His two volumes of autobiography were among the most popular and successful of his books, especially A Cab at the Door, above all for its portrait of his father – Micawberish chancer, Kippsian shopman, Christian Science gull. The zest and comedy are appealing, but at times the effects can seem a little contrived. His childhood is presented as taking place in a theatre of freaks and caricatured social types, the action a sequence of mishaps and ludicrousnesses, narrated with a chirpy, one might almost say Cockney, bounciness and a wilful lack of connecting causality. The abrupt transitions and improbable juxtapositions seem intended to convey the mad, Dickensian-grotesque atmosphere in which he grew up and to heighten the comic effect, but they become a tic. The writing intimates that the world is a rum go yet full of interest. As it moves on it starts to suggest that if the world weren’t so rum it wouldn’t be so interesting, and this begins to slide imperceptibly into needing to make it rum in order to make it interesting.

At one point in Midnight Oil, Pritchett claims to have seen a reference to himself on a list kept by a BBC producer before the Second World War, where he was crisply pigeonholed as an ‘embittered, left-wing intellectual’. This seems wrong on all counts. Pritchett never strikes one as embittered: he found the detail of the human comedy fascinating and diverting, and was for the most part rather pleased with life for having treated him generously. Nor was he an ‘intellectual’ in the now dominant sense of that term: he played no public role, offered no direct commentary on the events and trends of the day, and did not try to shape opinion on non-literary matters. There must even be a question about how far he was, or remained, ‘left-wing’, despite his long and close association with the New Statesman. His writing evinces an instinctive sympathy with the underdog and the downtrodden, it’s true, but he tends to treat them as victims of a series of individual bad-luck stories rather than the outcome of structural patterns. Treglown remarks, in relation to an early article about Spain, that it was ‘one of many in which Pritchett’s pessimism comes close to conservatism’, which may be right, though neither element ever took on the pretensions of a full-blown ‘ism’. He could write appealingly of ‘the usual blindness to character endemic in the politically minded’, but he could sometimes display that blindness to politics endemic in those minded to make character the measure of all things. By the 1950s and 1960s there is a bit of grumbling about socialism, as he interprets his experience of the increasing democratisation of society and cultural life as a decline of standards brought on by ideology. But he did not go on to elaborate any general critique; he wasn’t much drawn to general ideas of any kind. Deep down, he seems to have had something of the ‘Tory anarchist’ temperament that expects most human enterprises to turn into fuck-ups sooner or later, and does not altogether regret it. As he confessed in another context: ‘I must say I enjoy things going wrong.’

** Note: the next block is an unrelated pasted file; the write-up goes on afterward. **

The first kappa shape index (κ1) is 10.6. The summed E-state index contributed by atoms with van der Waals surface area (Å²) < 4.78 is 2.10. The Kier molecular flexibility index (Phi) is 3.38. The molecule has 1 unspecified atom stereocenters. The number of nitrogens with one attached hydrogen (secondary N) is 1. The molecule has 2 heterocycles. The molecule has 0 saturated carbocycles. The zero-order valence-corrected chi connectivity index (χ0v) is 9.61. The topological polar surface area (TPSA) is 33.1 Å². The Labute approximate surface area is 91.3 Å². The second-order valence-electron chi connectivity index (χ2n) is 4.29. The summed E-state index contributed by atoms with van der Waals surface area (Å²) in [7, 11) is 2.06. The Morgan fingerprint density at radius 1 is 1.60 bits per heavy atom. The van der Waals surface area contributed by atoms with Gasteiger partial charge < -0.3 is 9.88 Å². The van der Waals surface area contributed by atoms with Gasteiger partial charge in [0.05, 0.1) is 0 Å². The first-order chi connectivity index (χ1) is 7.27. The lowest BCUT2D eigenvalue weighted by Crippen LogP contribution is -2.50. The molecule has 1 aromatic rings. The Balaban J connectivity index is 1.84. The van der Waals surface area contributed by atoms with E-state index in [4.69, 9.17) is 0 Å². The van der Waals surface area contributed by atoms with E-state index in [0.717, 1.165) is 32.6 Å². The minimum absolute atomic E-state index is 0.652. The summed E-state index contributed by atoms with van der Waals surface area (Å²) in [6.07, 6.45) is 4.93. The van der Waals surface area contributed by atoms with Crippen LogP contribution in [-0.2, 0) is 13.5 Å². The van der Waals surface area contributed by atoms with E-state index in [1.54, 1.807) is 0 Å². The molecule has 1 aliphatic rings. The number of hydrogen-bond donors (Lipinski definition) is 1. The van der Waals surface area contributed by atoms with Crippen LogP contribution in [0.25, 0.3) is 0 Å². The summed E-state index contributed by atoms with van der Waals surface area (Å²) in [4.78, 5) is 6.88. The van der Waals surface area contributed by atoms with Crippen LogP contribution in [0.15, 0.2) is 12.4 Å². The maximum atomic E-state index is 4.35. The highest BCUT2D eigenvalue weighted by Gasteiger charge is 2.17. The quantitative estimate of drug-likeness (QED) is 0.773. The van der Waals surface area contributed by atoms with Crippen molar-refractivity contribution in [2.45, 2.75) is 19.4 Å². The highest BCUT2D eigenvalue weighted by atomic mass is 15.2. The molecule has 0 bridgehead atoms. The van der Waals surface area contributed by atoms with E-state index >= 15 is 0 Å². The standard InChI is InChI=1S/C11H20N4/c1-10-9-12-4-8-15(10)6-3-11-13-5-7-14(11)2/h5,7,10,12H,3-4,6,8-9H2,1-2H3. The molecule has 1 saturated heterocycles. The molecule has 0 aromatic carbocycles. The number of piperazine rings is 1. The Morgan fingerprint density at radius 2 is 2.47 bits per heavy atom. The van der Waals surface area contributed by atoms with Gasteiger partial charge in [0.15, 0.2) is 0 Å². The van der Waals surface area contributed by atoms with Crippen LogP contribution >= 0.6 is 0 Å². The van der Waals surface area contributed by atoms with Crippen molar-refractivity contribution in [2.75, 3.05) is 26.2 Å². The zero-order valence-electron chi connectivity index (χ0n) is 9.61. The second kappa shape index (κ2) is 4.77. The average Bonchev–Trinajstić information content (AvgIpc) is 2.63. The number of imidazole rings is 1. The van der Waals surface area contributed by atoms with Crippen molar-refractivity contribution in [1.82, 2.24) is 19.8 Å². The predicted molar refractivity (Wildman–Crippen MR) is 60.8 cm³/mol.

‘Enjoy’ and ‘enjoyment’ are terms that occur with a much more than average frequency in Pritchett’s prose, especially the overtly autobiographical writing. He is good about appetites, about what gives pleasure, but also about the sources of happiness, and maybe he found these things less far apart than traditional moralists would have them. He wrote as a man who enjoyed life, in the sense of finding it stimulating and interesting, but also as one who ‘enjoyed life’ in the sense of someone ‘enjoying good health’ – possessing it, being blessed with it, flourishing in it over a long period. As Treglown shows, more shadows had fallen across this life than the later Pritchett always acknowledged – perhaps more shadows than he had ever quite been aware of. But at the close, enjoyment remains the dominant note: Pritchett’s continuing enjoyment of human pathos and foible; his concern, in both his criticism and his fiction, with the reader’s enjoyment; and his own enjoyment of the life of a successful writer. He knew what he was about, in every sense, when he wrote the final sentence of Midnight Oil: ‘I have done, given my circumstances and my character, what I have been able to do and I have enjoyed it.’